Building on the qualitative work of Purvis Cooper et al. [8], the aim of this study is to explore the use of pre-screening discussions by PCPs to promote IDM. Secondarily, we examined the validity of a self-report indicator to classify physicians as those reporting use of pre-screening discussions (D = discussing) and those who do not (ND = non-discussing). We also explored reasons why physicians would or would not try to persuade patients to be screened if they initially refused PSA testing, and how their screening practices differ for men in high risk groups (i.e., African American race, and family history of prostate cancer).
Participants and procedures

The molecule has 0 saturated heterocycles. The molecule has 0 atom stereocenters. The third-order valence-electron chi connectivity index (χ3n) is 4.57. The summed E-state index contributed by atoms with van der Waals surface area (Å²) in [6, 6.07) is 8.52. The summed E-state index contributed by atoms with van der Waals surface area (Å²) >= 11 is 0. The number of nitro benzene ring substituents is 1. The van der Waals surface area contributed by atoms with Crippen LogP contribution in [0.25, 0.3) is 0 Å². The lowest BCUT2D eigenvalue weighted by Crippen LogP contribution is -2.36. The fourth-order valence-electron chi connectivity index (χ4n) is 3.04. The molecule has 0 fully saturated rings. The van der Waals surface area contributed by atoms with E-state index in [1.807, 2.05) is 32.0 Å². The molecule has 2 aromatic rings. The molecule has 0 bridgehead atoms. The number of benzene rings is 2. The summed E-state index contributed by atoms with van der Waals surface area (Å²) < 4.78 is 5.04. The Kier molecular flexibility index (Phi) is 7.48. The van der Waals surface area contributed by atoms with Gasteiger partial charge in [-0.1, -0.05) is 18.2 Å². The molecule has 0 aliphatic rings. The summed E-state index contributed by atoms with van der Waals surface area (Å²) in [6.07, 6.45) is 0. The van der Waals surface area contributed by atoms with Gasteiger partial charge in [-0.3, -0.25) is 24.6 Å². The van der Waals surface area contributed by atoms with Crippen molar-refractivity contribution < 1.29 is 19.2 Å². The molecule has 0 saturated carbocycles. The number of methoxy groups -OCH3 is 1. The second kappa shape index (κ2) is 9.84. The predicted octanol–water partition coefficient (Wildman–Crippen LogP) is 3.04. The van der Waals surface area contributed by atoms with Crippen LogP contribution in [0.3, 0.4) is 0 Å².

In February 2004, 87 PCPs from a university-based family medicine clinic and six community health centers in Houston, Texas were invited to complete self-administered surveys. Reminder letters and surveys were sent to nonresponders after three weeks. The Baylor College of Medicine Institutional Review Board approved this study for use of human subjects in research. PCPs provided acknowledgement of consent by returning the surveys.
Development and validation of questionnaire survey
A single-item indicator of practice style was developed based on the pre-screening discussion findings of routine and non-routine screeners from Purvis Cooper, et al. [8]. The context was screening an age-appropriate man with no other risk factors for prostate cancer using the PSA test. The practice style indicator reflected whether clinicians routinely reported use of pre-screening discussions and, among clinicians who do (D), their usual decision making role (recommend for, recommend against, or let patient decide). Face validity was established through iterative feedback from 3 PCPs.